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  • Writer's pictureHunter Cresswell

Three days, two rope rescues

NCC: Stay on official Gatineau Park trails

A woman with a broken ankle stranded 650 feet up the Eardley Escarpment for seven hours and a near-hypothermic man stuck on a small ledge just off the Wolf Trail vista point has the National Capital Commission urging people to stay on designated trails.

“The NCC frequently reminds visitors of the importance of remaining on official trails during their outings in Gatineau Park for conservation and for safety purposes,” NCC spokeswoman Maryam El-Akhrass wrote in an email when asked about both these incidents, which took place last week. “Using unofficial trails or going off trail increases risks of getting lost in the park or encountering difficult terrain.”

Chelsea Fire Department Captain John Pomeroy was there for both rescues, and spoke to the Low Down about what he saw.

Around 3:20 p.m. on Nov. 11, the fire department got a report that a woman was hurt near Lusk Falls. It took an hour and a half for rescuers to locate the woman. It took over 50 rescuers from across the region to safely bring the Ottawa woman down the steep slope to an ambulance. Dispatchers eventually had to get GPS coordinates from the group of hikers because the lost group thought they were at the falls but were partway down the Eardley Escarpment near the rock climbing crags and cliffs.

Pomeroy said that the woman was using a rope that was already there to get down, but it broke, causing her to fall.

“I saw the rope, it was a little thicker than a shoelace, basically. They were certainly not equipped to be where they were,” he said.

Ropes are strung between trees in this area not to be used as railings or for descents down steep sections, but to guide climbers to the bottom of cliffs.

“They were using an unauthorized app and walking on an unofficial trail,” Pomeroy explained about the woman and her four hiking companions, who stayed with her while waiting for rescuers.

There are multiple websites and smartphone applications that allow users to log and map walks and hikes that they’ve done using GPS. Near the escarpment, only one open trail where summer hiking is authorized is shown on the NCC’s online Gatineau Park trail map. On the website – which isn’t confirmed to be the website the hikers were using when the woman got hurt – that same area is spider-webbed with all sorts of user-generated hikes and walks both on and off official trails.

El-Akhrass said that Gatineau Park visitors should: only use the official trail maps available online or from the visitor centre in Old Chelsea; share their plans with others not going to the park; plan to be back before nightfall; and plan for poor cell phone service in some areas of the park.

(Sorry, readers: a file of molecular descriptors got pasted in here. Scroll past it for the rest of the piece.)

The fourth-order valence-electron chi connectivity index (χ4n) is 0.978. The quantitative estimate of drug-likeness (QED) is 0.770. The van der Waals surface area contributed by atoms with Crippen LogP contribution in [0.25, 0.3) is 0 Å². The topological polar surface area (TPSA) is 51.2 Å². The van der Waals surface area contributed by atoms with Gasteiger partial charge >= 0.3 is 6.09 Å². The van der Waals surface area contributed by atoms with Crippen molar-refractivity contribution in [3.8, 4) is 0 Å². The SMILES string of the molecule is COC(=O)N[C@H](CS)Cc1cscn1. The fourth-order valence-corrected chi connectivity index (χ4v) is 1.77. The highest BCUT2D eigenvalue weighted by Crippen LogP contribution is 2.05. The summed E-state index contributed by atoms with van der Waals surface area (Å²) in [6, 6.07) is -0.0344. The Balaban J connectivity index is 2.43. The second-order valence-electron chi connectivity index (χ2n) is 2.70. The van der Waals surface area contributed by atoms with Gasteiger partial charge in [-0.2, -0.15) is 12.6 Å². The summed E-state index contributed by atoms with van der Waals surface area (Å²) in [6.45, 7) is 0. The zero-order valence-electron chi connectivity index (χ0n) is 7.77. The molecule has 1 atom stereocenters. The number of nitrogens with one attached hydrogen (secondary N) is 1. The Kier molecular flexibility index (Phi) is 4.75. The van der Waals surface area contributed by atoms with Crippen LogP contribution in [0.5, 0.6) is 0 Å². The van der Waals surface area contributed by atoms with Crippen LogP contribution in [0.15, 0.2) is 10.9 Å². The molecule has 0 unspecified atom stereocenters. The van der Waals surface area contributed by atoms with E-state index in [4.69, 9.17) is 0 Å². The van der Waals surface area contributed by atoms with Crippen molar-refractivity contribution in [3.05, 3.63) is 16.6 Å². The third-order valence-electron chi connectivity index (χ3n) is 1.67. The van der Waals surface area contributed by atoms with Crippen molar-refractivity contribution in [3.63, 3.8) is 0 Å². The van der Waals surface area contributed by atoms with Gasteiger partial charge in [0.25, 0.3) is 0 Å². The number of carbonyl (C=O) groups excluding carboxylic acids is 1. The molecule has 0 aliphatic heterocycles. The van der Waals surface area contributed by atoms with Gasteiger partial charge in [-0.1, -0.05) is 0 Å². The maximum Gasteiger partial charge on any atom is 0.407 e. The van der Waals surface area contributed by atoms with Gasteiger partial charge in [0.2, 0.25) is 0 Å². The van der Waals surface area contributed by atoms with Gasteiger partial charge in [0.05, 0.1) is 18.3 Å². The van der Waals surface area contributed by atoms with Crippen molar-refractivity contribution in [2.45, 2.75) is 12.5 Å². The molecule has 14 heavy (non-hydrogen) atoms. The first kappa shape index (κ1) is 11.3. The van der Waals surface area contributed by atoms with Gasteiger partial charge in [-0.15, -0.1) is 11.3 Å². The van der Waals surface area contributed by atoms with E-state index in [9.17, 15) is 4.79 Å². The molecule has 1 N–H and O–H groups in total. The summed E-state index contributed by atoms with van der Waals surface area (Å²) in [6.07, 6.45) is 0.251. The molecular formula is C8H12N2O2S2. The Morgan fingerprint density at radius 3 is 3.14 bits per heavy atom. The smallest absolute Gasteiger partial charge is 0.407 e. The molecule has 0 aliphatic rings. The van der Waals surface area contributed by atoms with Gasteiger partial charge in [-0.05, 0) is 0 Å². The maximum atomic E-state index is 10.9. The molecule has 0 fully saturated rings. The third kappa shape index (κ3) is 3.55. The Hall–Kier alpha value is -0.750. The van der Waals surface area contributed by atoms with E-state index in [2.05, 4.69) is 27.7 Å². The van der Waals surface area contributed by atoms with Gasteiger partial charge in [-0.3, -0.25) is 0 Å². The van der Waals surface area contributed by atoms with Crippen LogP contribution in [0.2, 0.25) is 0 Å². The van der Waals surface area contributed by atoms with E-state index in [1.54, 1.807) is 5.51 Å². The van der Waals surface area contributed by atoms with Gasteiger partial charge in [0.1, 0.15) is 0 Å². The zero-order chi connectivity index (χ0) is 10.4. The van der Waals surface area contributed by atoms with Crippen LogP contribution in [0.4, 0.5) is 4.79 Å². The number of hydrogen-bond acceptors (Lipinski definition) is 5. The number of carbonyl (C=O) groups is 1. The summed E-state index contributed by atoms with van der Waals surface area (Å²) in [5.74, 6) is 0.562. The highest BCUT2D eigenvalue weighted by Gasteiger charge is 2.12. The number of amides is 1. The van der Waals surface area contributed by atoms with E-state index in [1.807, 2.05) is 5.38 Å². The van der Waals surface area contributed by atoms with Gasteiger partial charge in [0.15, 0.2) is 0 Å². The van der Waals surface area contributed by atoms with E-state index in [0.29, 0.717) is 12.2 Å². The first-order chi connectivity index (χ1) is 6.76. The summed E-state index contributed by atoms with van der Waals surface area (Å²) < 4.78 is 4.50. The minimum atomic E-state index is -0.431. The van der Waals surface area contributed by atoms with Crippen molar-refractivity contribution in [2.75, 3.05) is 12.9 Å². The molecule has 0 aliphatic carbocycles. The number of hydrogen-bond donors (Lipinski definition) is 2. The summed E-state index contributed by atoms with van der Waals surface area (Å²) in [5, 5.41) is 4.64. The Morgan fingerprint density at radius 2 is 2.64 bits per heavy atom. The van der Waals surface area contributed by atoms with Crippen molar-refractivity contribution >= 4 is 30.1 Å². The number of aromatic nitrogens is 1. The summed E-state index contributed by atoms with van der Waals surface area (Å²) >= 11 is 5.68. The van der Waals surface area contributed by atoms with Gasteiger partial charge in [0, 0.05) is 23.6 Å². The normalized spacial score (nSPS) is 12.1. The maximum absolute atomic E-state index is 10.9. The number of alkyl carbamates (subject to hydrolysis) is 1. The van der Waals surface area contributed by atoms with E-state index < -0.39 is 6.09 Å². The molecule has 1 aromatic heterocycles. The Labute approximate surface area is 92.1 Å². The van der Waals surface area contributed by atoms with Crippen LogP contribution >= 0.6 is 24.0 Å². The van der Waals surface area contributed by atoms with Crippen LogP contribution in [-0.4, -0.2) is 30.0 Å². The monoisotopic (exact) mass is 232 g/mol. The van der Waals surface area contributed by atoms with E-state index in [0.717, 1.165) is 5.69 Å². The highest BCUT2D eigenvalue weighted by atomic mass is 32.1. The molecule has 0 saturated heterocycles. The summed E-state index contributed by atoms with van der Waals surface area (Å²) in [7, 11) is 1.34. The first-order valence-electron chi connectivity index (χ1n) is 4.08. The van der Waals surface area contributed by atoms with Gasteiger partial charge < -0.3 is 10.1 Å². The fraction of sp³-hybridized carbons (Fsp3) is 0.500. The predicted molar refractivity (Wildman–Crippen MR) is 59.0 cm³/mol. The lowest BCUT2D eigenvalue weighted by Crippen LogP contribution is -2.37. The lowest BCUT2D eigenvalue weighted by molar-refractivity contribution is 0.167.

Ottawa Fire Services high-angle rescue team had to be called to get the woman down, Pontiac Fire Department director Kevin Mansey and Pomeroy said. That department is the closest one with the equipment and personnel trained to rescue people from slopes over 45 degrees.

“I’ve been firefighting with the municipality [of Pontiac] since 2006 and I’ve never seen a rescue as technical as this,” Mansey said.

The woman’s ankle was put into a splint and she was lowered by a two-rope system, which is used so there’s one rope acting as a failsafe in case the other breaks, Mansey explained. The terrain was so steep and varied that she had to be lowered five different times, which is why it took so long to get her down, Pomeroy also explained.

“There’s a reason people go rock climbing there,” Mansey said about the terrain. “The Gatineau Park is beautiful, but it’s not without its risks.”

She was transported to a hospital around 10:30 p.m., Mansey said.

And, as if that wasn’t enough action for Pomeroy, Chelsea Fire got called to a similar situation on Nov. 13.

In the early afternoon, a man at the Wolf Trail lookout, in an apparent effort to get a better view, climbed down the steep side of the vista point. When the man went to turn around, he realized that he couldn’t climb back up and was stuck on a small ledge, so he called for help.

“He was borderline hypothermic,” Pomeroy said.

Pomeroy said that, though Chelsea Fire has eight firefighters trained to perform high-angle rescues, it doesn’t typically do them. But in this case, a rescuer was lowered to the man, hooked him into a harness system, and the two were lowered to the trail below.

“If his condition deteriorated any further, we were afraid he was going to fall,” Pomeroy explained.

The stranded man was lowered to the trail around 3:30 p.m. and assessed by paramedics, but didn’t need to be taken to the hospital.

“This is the first time we’ve had two high-angle rescues in three days,” Pomeroy said

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